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Standard vs Non-Standard: Isaiah 59:19b (Part 1)

March 12, 2016

Isaiah 59:19b presents a number of interesting issues in terms of lexicology, interpretation, translation, and teaching, and I’d like to post a few observations about what I’ve discovered looking at it.

It is a favorite verse for a lot of people, at least in the KJV/NKJV tradition. I say this because there is a radical divide in meaning between the (N)KJV and just about every other translation out there. Here is how those two translations read:

When the enemy shall come in like a flood, the Spirit of the Lord shall lift up a standard against him. (KJV)

When the enemy comes in like a flood,
The Spirit of the Lord will lift up a standard against him. (NKJV)

And here are five popular English translations:

For he will come like a pent-up flood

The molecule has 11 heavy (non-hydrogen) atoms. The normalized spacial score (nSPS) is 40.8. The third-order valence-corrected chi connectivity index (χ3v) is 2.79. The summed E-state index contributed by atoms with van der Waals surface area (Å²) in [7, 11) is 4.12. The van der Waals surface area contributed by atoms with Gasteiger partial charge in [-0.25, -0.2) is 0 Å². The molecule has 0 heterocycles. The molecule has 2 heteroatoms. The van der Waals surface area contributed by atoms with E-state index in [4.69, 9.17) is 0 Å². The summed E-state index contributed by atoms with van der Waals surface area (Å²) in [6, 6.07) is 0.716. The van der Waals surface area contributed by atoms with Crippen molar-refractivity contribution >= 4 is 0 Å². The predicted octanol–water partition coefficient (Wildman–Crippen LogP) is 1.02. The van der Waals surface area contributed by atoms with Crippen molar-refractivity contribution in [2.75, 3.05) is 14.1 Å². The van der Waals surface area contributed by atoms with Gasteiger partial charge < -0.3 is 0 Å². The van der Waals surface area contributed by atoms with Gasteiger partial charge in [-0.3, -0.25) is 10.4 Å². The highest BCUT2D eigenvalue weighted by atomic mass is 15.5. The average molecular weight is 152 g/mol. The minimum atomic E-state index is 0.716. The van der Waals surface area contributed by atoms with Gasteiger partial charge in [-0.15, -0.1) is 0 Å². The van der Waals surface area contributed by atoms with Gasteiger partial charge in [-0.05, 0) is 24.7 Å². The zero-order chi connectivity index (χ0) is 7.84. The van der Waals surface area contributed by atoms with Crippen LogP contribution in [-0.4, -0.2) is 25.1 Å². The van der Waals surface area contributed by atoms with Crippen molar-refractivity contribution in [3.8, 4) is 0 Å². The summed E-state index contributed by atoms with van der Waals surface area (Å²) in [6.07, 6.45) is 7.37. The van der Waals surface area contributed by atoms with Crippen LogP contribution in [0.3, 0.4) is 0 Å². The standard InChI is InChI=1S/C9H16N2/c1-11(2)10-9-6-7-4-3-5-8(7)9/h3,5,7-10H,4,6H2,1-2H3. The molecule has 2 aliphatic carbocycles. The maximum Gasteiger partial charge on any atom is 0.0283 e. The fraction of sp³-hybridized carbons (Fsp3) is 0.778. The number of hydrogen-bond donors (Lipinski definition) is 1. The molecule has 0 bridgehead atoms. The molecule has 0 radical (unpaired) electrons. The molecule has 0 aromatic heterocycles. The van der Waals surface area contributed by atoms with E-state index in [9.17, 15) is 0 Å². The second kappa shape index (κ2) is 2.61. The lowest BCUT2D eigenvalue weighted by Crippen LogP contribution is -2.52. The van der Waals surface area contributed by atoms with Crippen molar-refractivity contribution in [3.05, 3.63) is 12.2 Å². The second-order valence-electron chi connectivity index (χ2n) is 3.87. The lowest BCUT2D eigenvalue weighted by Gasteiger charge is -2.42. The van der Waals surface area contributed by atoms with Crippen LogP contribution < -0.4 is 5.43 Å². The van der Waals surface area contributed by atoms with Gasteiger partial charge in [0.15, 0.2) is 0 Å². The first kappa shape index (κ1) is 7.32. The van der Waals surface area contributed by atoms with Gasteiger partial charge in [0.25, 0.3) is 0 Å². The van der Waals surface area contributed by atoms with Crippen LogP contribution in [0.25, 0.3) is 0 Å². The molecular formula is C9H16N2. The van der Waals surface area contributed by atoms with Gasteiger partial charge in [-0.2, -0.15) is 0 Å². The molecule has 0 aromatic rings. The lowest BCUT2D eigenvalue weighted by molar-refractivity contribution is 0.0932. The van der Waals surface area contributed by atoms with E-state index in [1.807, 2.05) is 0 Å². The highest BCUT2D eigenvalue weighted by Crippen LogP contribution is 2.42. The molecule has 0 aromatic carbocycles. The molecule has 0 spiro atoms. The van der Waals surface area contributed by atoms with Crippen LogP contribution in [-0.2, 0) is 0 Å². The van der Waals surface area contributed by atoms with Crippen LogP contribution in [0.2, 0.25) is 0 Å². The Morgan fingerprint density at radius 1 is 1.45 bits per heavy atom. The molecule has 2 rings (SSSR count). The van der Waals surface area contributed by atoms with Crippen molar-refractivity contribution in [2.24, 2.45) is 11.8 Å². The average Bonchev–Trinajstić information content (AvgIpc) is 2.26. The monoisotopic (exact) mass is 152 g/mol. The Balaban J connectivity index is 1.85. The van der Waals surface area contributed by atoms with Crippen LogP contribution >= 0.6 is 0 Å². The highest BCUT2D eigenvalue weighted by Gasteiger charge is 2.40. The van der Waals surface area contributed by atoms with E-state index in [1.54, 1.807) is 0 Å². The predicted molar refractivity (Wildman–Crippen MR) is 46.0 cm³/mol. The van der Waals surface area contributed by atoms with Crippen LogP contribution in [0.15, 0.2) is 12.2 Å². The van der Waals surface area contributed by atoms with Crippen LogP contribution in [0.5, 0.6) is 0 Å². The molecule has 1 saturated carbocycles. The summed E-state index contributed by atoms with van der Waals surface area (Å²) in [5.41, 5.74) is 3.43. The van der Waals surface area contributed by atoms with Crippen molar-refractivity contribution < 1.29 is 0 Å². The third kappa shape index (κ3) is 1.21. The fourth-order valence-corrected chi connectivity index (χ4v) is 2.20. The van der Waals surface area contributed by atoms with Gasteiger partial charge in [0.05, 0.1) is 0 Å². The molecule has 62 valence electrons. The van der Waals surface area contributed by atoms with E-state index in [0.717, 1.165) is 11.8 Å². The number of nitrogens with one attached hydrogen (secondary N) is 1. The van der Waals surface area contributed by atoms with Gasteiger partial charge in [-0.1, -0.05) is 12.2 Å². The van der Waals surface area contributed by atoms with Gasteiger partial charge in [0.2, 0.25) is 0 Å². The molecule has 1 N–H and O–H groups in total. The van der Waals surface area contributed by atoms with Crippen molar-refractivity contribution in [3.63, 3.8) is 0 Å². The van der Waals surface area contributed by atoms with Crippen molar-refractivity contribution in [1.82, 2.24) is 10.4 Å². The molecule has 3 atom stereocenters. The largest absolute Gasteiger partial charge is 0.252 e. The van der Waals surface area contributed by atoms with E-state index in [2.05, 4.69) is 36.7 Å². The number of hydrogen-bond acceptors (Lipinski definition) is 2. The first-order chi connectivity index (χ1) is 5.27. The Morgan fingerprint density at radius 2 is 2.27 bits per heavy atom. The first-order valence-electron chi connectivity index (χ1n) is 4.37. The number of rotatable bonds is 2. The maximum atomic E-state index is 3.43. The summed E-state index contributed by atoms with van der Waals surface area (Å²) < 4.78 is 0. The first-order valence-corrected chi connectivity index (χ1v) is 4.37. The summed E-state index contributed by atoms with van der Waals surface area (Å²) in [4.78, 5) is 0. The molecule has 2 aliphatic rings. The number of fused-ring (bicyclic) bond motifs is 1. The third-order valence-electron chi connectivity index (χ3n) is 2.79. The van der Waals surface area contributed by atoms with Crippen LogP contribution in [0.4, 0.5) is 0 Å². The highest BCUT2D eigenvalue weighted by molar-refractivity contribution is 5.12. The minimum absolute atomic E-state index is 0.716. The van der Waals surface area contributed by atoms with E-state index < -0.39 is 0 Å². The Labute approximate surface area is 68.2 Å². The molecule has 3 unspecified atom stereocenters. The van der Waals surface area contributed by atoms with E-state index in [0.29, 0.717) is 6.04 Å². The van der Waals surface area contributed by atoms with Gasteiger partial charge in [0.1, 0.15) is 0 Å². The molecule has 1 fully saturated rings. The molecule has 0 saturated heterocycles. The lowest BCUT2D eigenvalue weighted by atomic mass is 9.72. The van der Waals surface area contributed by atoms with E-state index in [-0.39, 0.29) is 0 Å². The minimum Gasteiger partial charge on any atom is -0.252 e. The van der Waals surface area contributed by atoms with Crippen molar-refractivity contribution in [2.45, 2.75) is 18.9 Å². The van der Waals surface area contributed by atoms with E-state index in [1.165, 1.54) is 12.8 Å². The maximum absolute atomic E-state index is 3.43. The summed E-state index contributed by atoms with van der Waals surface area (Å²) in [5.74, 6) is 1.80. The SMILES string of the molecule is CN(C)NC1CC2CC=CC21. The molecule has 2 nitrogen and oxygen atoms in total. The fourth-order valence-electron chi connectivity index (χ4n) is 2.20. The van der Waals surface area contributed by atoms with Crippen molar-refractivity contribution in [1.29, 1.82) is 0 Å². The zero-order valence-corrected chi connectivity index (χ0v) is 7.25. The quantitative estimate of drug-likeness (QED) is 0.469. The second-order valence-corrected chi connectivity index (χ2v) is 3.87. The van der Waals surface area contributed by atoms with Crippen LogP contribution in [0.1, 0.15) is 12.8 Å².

that the breath of the Lord drives along. (NIV)

For He will come like a rushing stream
Which the wind of the Lord drives. (NASB)

for he will come like a rushing stream,
which the wind of the Lord drives. (ESV)

for He will come like a rushing stream
driven by the wind of the Lord. (HCSB)

For he will come like a raging flood tide
driven by the breath of the Lord. (NLT)

It looks as if the latter translations are working from an entirely different text, doesn’t it. They all read largely the same as one another, but very different from the (N)KJV. But it is not a text issue. The underlying Hebrew text is exactly the same. These represent two different constructions of what the words mean.

I plan to explain why this is and how it works. But I’ll disclose right from the outset I think it is very unlikely that the very popular KJV rendering of “lift up a standard against” the enemy is correct. That being said, I’m not completely convinced about the alternative reading above either. But I’ll get to each in a later post.

But first, within the KJV school, there is a further complication. I’ll deal with it in Part 2.

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